Asian investors return as UK real estate market rebounds

A new normal is emerging in the UK real estate market, with its resurgence as a popular destination for capital investment from Asia following the effects of the covid pandemic and Brexit.

Iain Hindhaugh
Iain Hindhaugh

Real estate adviser Knight Frank’s annual London Report published in February stated that GBP4 billion (USD4.6 billion) is to be invested into the London office market in 2022. Much of that is expected from the Asia-Pacific region, with investors from Singapore, Hong Kong, Malaysia, mainland China and South Korea among others. The GBP4 billion is nearly double last year’s volume of capital from the region.

“That investment did slow during the pandemic, although the reason for that might be more practical than due to any negative perception of the market – travel restrictions – meaning that inspection of buildings was more difficult, with certain investors reluctant to invest significant capital in a real estate asset they had not seen,” Iain Hindhaugh, real estate partner at Addleshaw Goddard in London, told Asia Business Law Journal.

“Now that travel restrictions are loosening, we are seeing an increase in transactional activity by international investors.”

Linda Jacques

Linda Jacques, a partner at Lester Aldridge Solicitors in Southampton, agreed that most of the Asian investment coming into UK real estate is largely because the market is vibrant, especially for properties in London.

“The real estate market was very hot before the pandemic. It dropped down and now it has started to pick up again,” said Jacques. “Overall, the UK is very open to investment from across the world as it doesn’t put up too many barriers, is still very easy to open a new company as the government gives incentives to companies coming to the UK and the tax is quite good here.”

While the wider global political and economic outlook still does cause concern, Hindhaugh said demand remains from opportunistic investors who may be seeing a slight shift in recent months to a buyer’s market, with opportunities to create value.

An example of this is Lembaga Tabung Haji’s (TH) acquisition of 33 Horseferry Road in London, a building occupied by the Department of Transport, for GBP247.5 million, which closed over the traditionally quieter summer months. TH is an Islamic institution providing facilities auch as banking for Malaysian Hajj pilgrims and also manages investments.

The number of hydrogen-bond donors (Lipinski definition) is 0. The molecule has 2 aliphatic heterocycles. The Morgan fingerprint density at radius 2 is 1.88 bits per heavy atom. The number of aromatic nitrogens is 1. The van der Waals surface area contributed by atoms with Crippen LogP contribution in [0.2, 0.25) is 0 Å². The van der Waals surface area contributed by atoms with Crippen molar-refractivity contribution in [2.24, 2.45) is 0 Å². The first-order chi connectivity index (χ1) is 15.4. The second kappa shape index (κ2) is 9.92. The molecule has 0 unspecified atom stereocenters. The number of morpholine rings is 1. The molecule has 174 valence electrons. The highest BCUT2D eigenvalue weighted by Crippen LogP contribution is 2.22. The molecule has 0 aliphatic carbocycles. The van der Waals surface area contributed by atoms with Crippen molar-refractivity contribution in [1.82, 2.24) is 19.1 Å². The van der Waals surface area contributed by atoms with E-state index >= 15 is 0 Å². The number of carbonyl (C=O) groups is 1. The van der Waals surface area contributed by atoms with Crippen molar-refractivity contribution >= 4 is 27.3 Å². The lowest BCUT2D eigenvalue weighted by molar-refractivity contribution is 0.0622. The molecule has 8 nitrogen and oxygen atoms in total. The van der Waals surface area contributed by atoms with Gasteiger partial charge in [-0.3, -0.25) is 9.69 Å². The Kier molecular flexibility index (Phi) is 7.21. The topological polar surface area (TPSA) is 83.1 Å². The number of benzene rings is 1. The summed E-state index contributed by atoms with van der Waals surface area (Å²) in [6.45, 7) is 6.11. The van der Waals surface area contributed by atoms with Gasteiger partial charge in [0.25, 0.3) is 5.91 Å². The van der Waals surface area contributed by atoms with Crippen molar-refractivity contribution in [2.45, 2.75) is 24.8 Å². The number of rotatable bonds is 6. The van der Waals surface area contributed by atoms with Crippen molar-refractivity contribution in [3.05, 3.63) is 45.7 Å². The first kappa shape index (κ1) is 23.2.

“The market fundamentals remain strong, occupier demand has returned despite the recent trend of working from home, with employers seeking out higher quality buildings to support the race for talent and the changing priorities in that talent pool,” said Hindhaugh.

However, Hindhaugh warned that one of the key changes in law for international investors to be aware of is the Economic Crime (Transparency and Enforcement) Act, 2022, which came into effect for all practical purposes in August.

It requires most overseas entities acquiring UK real estate to register at Companies House and provide full details of its beneficial ownership. This also applies to owners of existing assets, who will need to register before 31 January 2023.

The act is designed to increase ownership transparency in the UK real estate market, which has become increasingly politicised. As a result of the conflict in Ukraine, questions have arisen about who actually owns real estate in the UK and the extent to which property might have been acquired using illicit capital.

“Previously, many offshore companies could acquire UK real estate and the ultimate owners of those offshore companies could largely be hidden behind various trust structures, and the use of companies from jurisdictions with a high degree of secrecy – the British Virgin Islands (BVI), Caymans etc,” said Hindhaugh. “The BVI, in particular, has always been a popular choice of jurisdiction for [property] acquiring companies from the Asia-Pacific region.”

With most of the investment being channelled into London and Southeast England, Jacques of Lester Aldridge said the government had been trying to encourage investirs to look beyond these areas.

Jacques said the government’s Levelling Up policy aimed to disperse the financial wealth around parts of the country that may have fallen slightly behind. Scotland, Wales, Northern Ireland and Northeast England are the four regions where the government is really keen to see investment flow.

“Whether now it’s a buzzword or not, there’s definitely a focus to try to get more investments into those regions as a result of a big push for Levelling Up,” said Jacques. “The UK is very keen to attract all investment in technologies, in particular, but I think in all areas, everything is possible.”

Regarding policy developments, Jacques saw the government having more power to oversee investments, mergers and takeovers of certain companies through its National Security and Investment Act 2021, which took effect on 4 January.

This act allows the government to screen companies that are trying to gain control of another company or asset in in 17 sensitive sectors of the UK economy.

“Since 2021, there has been more emphasis on certain key sensitive areas of the business, but I think the UK is just catching up with the rest of the world in similar legislation,” said Jacques.

The UK real estate market slumped due to the “no deal Brexit” risk leading up to 31 January 2020, when Britain finally withdrew from the European Union. At the same time the covid pandemic was beginning its global spread from Wuhan, China, which had weighed on the economy for at least two years that saw lockdowns of communities and travel restrictions imposed.